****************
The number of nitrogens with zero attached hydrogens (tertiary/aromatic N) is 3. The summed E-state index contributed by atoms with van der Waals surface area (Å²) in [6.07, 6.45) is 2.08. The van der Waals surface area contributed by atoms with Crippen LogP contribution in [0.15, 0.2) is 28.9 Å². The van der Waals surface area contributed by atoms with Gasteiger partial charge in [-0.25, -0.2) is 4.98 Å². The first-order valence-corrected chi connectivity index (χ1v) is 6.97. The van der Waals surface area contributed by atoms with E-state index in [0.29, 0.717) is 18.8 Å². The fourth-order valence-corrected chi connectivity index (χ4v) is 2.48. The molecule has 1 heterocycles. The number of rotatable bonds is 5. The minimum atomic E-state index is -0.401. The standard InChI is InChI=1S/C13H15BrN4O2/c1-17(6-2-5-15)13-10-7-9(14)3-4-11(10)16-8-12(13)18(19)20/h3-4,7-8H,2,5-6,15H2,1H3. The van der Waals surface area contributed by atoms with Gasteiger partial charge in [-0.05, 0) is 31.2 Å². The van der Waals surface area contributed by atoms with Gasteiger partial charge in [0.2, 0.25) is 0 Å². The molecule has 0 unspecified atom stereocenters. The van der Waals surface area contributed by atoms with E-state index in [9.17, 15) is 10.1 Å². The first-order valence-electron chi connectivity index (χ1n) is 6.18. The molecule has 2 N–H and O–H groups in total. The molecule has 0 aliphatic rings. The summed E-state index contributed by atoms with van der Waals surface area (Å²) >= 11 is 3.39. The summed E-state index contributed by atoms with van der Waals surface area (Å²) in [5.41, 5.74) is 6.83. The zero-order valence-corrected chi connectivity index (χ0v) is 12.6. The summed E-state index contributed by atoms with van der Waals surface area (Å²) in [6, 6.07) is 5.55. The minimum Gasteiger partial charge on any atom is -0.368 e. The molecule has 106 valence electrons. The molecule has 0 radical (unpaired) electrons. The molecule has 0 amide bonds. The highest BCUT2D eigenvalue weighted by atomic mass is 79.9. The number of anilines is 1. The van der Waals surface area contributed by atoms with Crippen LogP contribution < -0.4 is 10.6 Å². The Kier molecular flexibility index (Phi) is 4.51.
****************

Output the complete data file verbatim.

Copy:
The number of nitrogens with zero attached hydrogens (tertiary/aromatic N) is 3. The summed E-state index contributed by atoms with van der Waals surface area (Å²) in [6.07, 6.45) is 2.08. The van der Waals surface area contributed by atoms with Crippen LogP contribution in [0.15, 0.2) is 28.9 Å². The van der Waals surface area contributed by atoms with Gasteiger partial charge in [-0.25, -0.2) is 4.98 Å². The first-order valence-corrected chi connectivity index (χ1v) is 6.97. The van der Waals surface area contributed by atoms with E-state index in [0.29, 0.717) is 18.8 Å². The fourth-order valence-corrected chi connectivity index (χ4v) is 2.48. The molecule has 1 heterocycles. The number of rotatable bonds is 5. The minimum atomic E-state index is -0.401. The standard InChI is InChI=1S/C13H15BrN4O2/c1-17(6-2-5-15)13-10-7-9(14)3-4-11(10)16-8-12(13)18(19)20/h3-4,7-8H,2,5-6,15H2,1H3. The van der Waals surface area contributed by atoms with Gasteiger partial charge in [-0.05, 0) is 31.2 Å². The van der Waals surface area contributed by atoms with Gasteiger partial charge in [0.2, 0.25) is 0 Å². The molecule has 0 unspecified atom stereocenters. The van der Waals surface area contributed by atoms with E-state index in [9.17, 15) is 10.1 Å². The first-order valence-electron chi connectivity index (χ1n) is 6.18. The molecule has 2 N–H and O–H groups in total. The molecule has 0 aliphatic rings. The summed E-state index contributed by atoms with van der Waals surface area (Å²) >= 11 is 3.39. The summed E-state index contributed by atoms with van der Waals surface area (Å²) in [5.41, 5.74) is 6.83. The zero-order valence-corrected chi connectivity index (χ0v) is 12.6. The summed E-state index contributed by atoms with van der Waals surface area (Å²) in [6, 6.07) is 5.55. The minimum Gasteiger partial charge on any atom is -0.368 e. The molecule has 106 valence electrons. The molecule has 0 radical (unpaired) electrons. The molecule has 0 amide bonds. The highest BCUT2D eigenvalue weighted by atomic mass is 79.9. The number of anilines is 1. The van der Waals surface area contributed by atoms with Crippen LogP contribution < -0.4 is 10.6 Å². The Kier molecular flexibility index (Phi) is 4.51.